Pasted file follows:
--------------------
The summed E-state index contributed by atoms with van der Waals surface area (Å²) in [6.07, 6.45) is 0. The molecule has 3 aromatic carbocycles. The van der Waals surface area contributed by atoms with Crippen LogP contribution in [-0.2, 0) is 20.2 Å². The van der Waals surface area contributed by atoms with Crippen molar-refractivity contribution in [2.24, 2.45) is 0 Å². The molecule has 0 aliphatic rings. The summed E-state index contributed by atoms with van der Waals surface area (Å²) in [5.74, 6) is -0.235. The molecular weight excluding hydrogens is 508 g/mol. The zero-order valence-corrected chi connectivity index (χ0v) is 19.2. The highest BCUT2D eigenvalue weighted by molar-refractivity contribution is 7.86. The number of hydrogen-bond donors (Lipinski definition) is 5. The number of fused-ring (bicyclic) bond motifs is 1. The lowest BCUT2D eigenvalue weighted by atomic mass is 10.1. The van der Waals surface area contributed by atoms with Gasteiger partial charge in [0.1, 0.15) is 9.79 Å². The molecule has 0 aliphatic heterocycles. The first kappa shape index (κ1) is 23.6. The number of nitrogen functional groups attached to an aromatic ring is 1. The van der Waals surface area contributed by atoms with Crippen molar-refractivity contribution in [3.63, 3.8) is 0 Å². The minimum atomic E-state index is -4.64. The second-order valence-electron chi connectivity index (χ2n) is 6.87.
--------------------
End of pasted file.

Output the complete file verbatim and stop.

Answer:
The summed E-state index contributed by atoms with van der Waals surface area (Å²) in [6.07, 6.45) is 0. The molecule has 3 aromatic carbocycles. The van der Waals surface area contributed by atoms with Crippen LogP contribution in [-0.2, 0) is 20.2 Å². The van der Waals surface area contributed by atoms with Crippen molar-refractivity contribution in [2.24, 2.45) is 0 Å². The molecule has 0 aliphatic rings. The summed E-state index contributed by atoms with van der Waals surface area (Å²) in [5.74, 6) is -0.235. The molecular weight excluding hydrogens is 508 g/mol. The zero-order valence-corrected chi connectivity index (χ0v) is 19.2. The highest BCUT2D eigenvalue weighted by molar-refractivity contribution is 7.86. The number of hydrogen-bond donors (Lipinski definition) is 5. The number of fused-ring (bicyclic) bond motifs is 1. The lowest BCUT2D eigenvalue weighted by atomic mass is 10.1. The van der Waals surface area contributed by atoms with Gasteiger partial charge in [0.1, 0.15) is 9.79 Å². The molecule has 0 aliphatic heterocycles. The first kappa shape index (κ1) is 23.6. The number of nitrogen functional groups attached to an aromatic ring is 1. The van der Waals surface area contributed by atoms with Crippen molar-refractivity contribution in [3.63, 3.8) is 0 Å². The minimum atomic E-state index is -4.64. The second-order valence-electron chi connectivity index (χ2n) is 6.87.